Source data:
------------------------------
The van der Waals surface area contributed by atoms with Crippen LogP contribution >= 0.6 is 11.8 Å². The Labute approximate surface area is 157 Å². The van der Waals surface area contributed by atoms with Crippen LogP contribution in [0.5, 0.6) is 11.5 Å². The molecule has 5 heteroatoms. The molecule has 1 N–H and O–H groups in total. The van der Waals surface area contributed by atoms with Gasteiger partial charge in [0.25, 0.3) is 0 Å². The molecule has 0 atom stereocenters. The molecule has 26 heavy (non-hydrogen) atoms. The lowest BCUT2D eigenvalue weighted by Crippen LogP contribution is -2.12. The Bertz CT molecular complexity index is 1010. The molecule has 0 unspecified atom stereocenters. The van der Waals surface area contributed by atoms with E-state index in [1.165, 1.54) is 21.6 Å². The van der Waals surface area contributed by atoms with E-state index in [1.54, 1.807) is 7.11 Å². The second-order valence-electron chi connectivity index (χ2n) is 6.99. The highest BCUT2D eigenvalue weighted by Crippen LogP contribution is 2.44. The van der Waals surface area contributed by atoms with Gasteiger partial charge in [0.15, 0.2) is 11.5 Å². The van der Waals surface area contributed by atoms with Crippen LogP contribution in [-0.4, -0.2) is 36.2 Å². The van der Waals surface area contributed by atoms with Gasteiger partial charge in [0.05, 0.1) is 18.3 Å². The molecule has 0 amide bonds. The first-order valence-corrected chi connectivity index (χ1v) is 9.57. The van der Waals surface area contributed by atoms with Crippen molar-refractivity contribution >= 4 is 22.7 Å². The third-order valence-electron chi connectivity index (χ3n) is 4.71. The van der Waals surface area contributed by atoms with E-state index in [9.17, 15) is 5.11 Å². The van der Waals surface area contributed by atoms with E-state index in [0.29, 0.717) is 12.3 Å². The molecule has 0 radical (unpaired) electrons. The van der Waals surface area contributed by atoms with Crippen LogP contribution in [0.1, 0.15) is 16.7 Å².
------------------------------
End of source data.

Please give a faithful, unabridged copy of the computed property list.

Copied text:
The van der Waals surface area contributed by atoms with Crippen LogP contribution >= 0.6 is 11.8 Å². The Labute approximate surface area is 157 Å². The van der Waals surface area contributed by atoms with Crippen LogP contribution in [0.5, 0.6) is 11.5 Å². The molecule has 5 heteroatoms. The molecule has 1 N–H and O–H groups in total. The van der Waals surface area contributed by atoms with Gasteiger partial charge in [0.25, 0.3) is 0 Å². The molecule has 0 atom stereocenters. The molecule has 26 heavy (non-hydrogen) atoms. The lowest BCUT2D eigenvalue weighted by Crippen LogP contribution is -2.12. The Bertz CT molecular complexity index is 1010. The molecule has 0 unspecified atom stereocenters. The van der Waals surface area contributed by atoms with E-state index in [1.165, 1.54) is 21.6 Å². The van der Waals surface area contributed by atoms with E-state index in [1.54, 1.807) is 7.11 Å². The second-order valence-electron chi connectivity index (χ2n) is 6.99. The highest BCUT2D eigenvalue weighted by Crippen LogP contribution is 2.44. The van der Waals surface area contributed by atoms with Gasteiger partial charge in [0.15, 0.2) is 11.5 Å². The van der Waals surface area contributed by atoms with Crippen LogP contribution in [-0.4, -0.2) is 36.2 Å². The van der Waals surface area contributed by atoms with Gasteiger partial charge in [0.05, 0.1) is 18.3 Å². The molecule has 0 amide bonds. The first-order valence-corrected chi connectivity index (χ1v) is 9.57. The van der Waals surface area contributed by atoms with Crippen molar-refractivity contribution >= 4 is 22.7 Å². The third-order valence-electron chi connectivity index (χ3n) is 4.71. The van der Waals surface area contributed by atoms with E-state index in [9.17, 15) is 5.11 Å². The van der Waals surface area contributed by atoms with E-state index in [0.29, 0.717) is 12.3 Å². The molecule has 0 radical (unpaired) electrons. The van der Waals surface area contributed by atoms with Crippen LogP contribution in [0.1, 0.15) is 16.7 Å².